‘What I learnt from surviving rape at 17 - and how Jimmy Savile scandal helped me bring my attacker to justice after two decades’

Jennifer Potter, who is a teenage rape survivor and written a book about overcoming the trauma of sexual abuse and facing her rapist in court. She now helps other victims in similar situations to deal with what they have been through. Picture: Jonathan Gawthorpe.
Jennifer Potter, who is a teenage rape survivor and written a book about overcoming the trauma of sexual abuse and facing her rapist in court. She now helps other victims in similar situations to deal with what they have been through. Picture: Jonathan Gawthorpe.
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Jennifer Potter found the strength to speak out about being raped as a teenager after the Jimmy Savile scandal. Now she is helping other survivors rebuild their lives. Chris Burn reports.

Jennifer Potter’s autobiographical book that sets out her long and often painful journey to seeing the man who raped her when she 17 finally convicted for his crime two decades later begins with a startling insight.

Newsnight journalists Meirion Jones and Liz Mackean (L) deliver a statement to the media outside BBC Broadcasting House on December 19, 2012 after the BBC Trust announced the findings of the Pollard Review into the corporation's handling of sexual abuse allegations against Jimmy Savile.  (Photo by Oli Scarff/Getty Images)

Newsnight journalists Meirion Jones and Liz Mackean (L) deliver a statement to the media outside BBC Broadcasting House on December 19, 2012 after the BBC Trust announced the findings of the Pollard Review into the corporation's handling of sexual abuse allegations against Jimmy Savile. (Photo by Oli Scarff/Getty Images)

“I’m a big believer that the worst of life’s traumas can become a gift for us,” she writes. “It sounds counter-intuitive but I have come to see that being raped has also given me many gifts.”

Now running her own business in Yorkshire working with individuals and organisations to develop people as an executive coach, Potter acknowledges to me that the concept is a challenging one.

But she says that her response to what she went through has led her to have greater empathy with others, led to new friendships and brought about a new career helping others.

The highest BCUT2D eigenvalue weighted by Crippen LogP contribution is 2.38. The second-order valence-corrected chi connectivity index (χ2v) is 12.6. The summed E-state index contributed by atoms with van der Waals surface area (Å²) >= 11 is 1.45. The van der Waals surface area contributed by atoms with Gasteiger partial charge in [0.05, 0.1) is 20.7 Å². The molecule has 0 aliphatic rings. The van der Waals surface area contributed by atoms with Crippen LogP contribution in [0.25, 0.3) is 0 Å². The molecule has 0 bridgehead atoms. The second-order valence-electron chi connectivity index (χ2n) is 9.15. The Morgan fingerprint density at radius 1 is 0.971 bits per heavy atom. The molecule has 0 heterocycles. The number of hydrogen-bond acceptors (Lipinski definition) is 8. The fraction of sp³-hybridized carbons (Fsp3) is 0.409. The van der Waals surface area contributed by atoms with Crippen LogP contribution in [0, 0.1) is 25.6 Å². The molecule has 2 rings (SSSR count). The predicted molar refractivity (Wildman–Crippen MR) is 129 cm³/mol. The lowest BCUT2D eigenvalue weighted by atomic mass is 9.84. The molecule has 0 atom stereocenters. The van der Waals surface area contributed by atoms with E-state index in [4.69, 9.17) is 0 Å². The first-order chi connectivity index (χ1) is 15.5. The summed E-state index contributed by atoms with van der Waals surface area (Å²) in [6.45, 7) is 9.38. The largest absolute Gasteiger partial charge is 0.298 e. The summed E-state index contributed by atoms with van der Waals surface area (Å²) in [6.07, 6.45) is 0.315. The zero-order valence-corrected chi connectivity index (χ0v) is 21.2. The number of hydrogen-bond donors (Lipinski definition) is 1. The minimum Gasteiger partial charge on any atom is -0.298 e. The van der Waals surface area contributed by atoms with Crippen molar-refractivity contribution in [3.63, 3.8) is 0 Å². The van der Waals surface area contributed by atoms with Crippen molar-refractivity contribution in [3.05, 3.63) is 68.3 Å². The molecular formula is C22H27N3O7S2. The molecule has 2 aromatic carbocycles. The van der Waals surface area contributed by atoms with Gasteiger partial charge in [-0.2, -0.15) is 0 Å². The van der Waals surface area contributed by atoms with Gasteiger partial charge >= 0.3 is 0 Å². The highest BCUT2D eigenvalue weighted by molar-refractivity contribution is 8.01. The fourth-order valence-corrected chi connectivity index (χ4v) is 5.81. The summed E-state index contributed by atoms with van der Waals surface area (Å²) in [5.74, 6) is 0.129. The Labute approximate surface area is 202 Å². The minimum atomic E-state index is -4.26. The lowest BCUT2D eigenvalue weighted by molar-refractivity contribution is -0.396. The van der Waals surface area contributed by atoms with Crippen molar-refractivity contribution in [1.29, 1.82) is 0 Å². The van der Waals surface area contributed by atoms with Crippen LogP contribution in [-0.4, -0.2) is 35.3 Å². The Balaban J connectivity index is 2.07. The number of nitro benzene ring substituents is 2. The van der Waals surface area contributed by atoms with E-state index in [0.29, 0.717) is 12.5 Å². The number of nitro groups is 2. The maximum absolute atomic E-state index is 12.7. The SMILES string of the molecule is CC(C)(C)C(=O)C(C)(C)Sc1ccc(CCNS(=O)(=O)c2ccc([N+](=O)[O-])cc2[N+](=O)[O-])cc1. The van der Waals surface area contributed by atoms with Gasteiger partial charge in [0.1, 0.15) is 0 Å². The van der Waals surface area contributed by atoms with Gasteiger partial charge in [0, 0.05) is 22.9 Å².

“It is about the way you process things that have happened to you. You have to accept they have happened when you are ready and when you are strong enough to accept them. If you tell yourself it has ruined your life that becomes the reality,” she says. “I’m probably stronger than I would have been had it not happened to me, I’m more fierce around my boundaries and as a coach and someone who has gone to dark places myself, I can support people who have also been in similar situations.”

Jennifer Potter has written a book about her experiences.

Jennifer Potter has written a book about her experiences.

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Originally from the Barnsley area but now living in North Yorkshire, Potter’s book – Stronger. Braver. Wiser – was originally self-published in November 2017 shortly after her rapist had been convicted and sentenced to five years in jail. The book was then picked up by Trigger Publishing last year and was published in a revised form in November 2018.

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She says her ambition with the book is largely to help other victims of sexual abuse as well as their families and friends.

“The reason for writing the book is there is so little attention focused on the victims in these cases. During the court process, you are a bit of data or a bit of evidence rather than a human. I spent a lot of time in denial that it hadn’t happened to me and I wasn’t affected by it. But it does affect you on a very deep level.

“I spent a lot of time in denial that it hadn’t happened to me and I wasn’t affected by it. But it does affect you on a very deep level. There is a perception that rape ruins lives and that your life will never be the same again, that you are damaged goods and broken. I wanted to write this to say ‘You can recover from this’. Yes, it has changed your life and will have an impact but you can love yourself again and be in a healthy relationship with others.”

Potter was 17 years old when she was raped by a distant relative she and her parents knew well. She told two friends, a doctor and her parents what had happened shortly afterwards but despite her parents wanting her to go to the police, on the cusp of going to university and fearing the repercussions from making a report, Jennifer made the agonising decision not to report it and put the attack “in a box”.

“It was the early 1990s, it was different back then. The messages you saw on TV and in the media were that if you were a victim of abuse you must have been asking for it somehow, that it was somehow your fault.

“I was 17. It is quite a key age and it crushed my confidence quite a lot. I was about to go to university and I just didn’t want all the attention. I had a real sense of responsibility that it was going to affect more people than just me.”

She went on to forge a successful career in marketing, living in Berkshire. But in November 2012, 19 years after being raped Jennifer made the decision to report what had happened to her to the police following two events – moving back to Yorkshire to set up her own business leading to a greater sense of personal empowerment and the emergence of the Jimmy Savile scandal.

“The press seemed to be reporting differently to the way it had 20 years before. The story was everywhere, it was so big and so disgusting. The narrative changed that it was actually the responsibility of the attackers and abusers. There seemed to be more gentleness and care towards the victims. I had also spent a long time thinking this didn’t happen to many people. It made me realise it happens a lot.